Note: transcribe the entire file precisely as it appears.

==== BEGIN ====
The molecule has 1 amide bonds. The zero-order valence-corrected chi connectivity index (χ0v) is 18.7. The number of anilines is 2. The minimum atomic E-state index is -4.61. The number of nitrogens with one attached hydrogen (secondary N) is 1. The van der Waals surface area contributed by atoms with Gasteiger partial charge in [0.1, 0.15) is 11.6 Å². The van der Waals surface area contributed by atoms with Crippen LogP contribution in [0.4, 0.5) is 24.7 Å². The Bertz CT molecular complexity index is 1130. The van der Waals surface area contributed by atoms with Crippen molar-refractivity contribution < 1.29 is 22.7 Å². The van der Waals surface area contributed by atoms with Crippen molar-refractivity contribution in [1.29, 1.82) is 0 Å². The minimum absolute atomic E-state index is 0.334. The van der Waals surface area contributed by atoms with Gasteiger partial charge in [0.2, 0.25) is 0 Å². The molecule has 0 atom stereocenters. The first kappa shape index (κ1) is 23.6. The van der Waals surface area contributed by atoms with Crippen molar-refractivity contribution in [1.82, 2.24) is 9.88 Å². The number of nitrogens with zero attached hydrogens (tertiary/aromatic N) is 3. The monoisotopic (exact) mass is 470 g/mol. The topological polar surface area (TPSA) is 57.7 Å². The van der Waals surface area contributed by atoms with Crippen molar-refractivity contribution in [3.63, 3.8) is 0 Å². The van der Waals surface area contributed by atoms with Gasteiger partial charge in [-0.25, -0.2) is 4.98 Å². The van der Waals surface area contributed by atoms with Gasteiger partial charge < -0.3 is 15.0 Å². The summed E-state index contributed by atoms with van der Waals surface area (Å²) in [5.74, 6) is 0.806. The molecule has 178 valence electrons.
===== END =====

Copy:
The molecule has 1 amide bonds. The zero-order valence-corrected chi connectivity index (χ0v) is 18.7. The number of anilines is 2. The minimum atomic E-state index is -4.61. The number of nitrogens with one attached hydrogen (secondary N) is 1. The van der Waals surface area contributed by atoms with Gasteiger partial charge in [0.1, 0.15) is 11.6 Å². The van der Waals surface area contributed by atoms with Crippen LogP contribution in [0.4, 0.5) is 24.7 Å². The Bertz CT molecular complexity index is 1130. The van der Waals surface area contributed by atoms with Crippen molar-refractivity contribution < 1.29 is 22.7 Å². The van der Waals surface area contributed by atoms with Crippen molar-refractivity contribution in [1.29, 1.82) is 0 Å². The minimum absolute atomic E-state index is 0.334. The van der Waals surface area contributed by atoms with Gasteiger partial charge in [0.2, 0.25) is 0 Å². The molecule has 0 atom stereocenters. The first kappa shape index (κ1) is 23.6. The van der Waals surface area contributed by atoms with Crippen molar-refractivity contribution in [1.82, 2.24) is 9.88 Å². The number of nitrogens with zero attached hydrogens (tertiary/aromatic N) is 3. The monoisotopic (exact) mass is 470 g/mol. The topological polar surface area (TPSA) is 57.7 Å². The van der Waals surface area contributed by atoms with Crippen molar-refractivity contribution in [3.63, 3.8) is 0 Å². The van der Waals surface area contributed by atoms with Gasteiger partial charge in [-0.25, -0.2) is 4.98 Å². The van der Waals surface area contributed by atoms with Gasteiger partial charge < -0.3 is 15.0 Å². The summed E-state index contributed by atoms with van der Waals surface area (Å²) in [5.74, 6) is 0.806. The molecule has 178 valence electrons.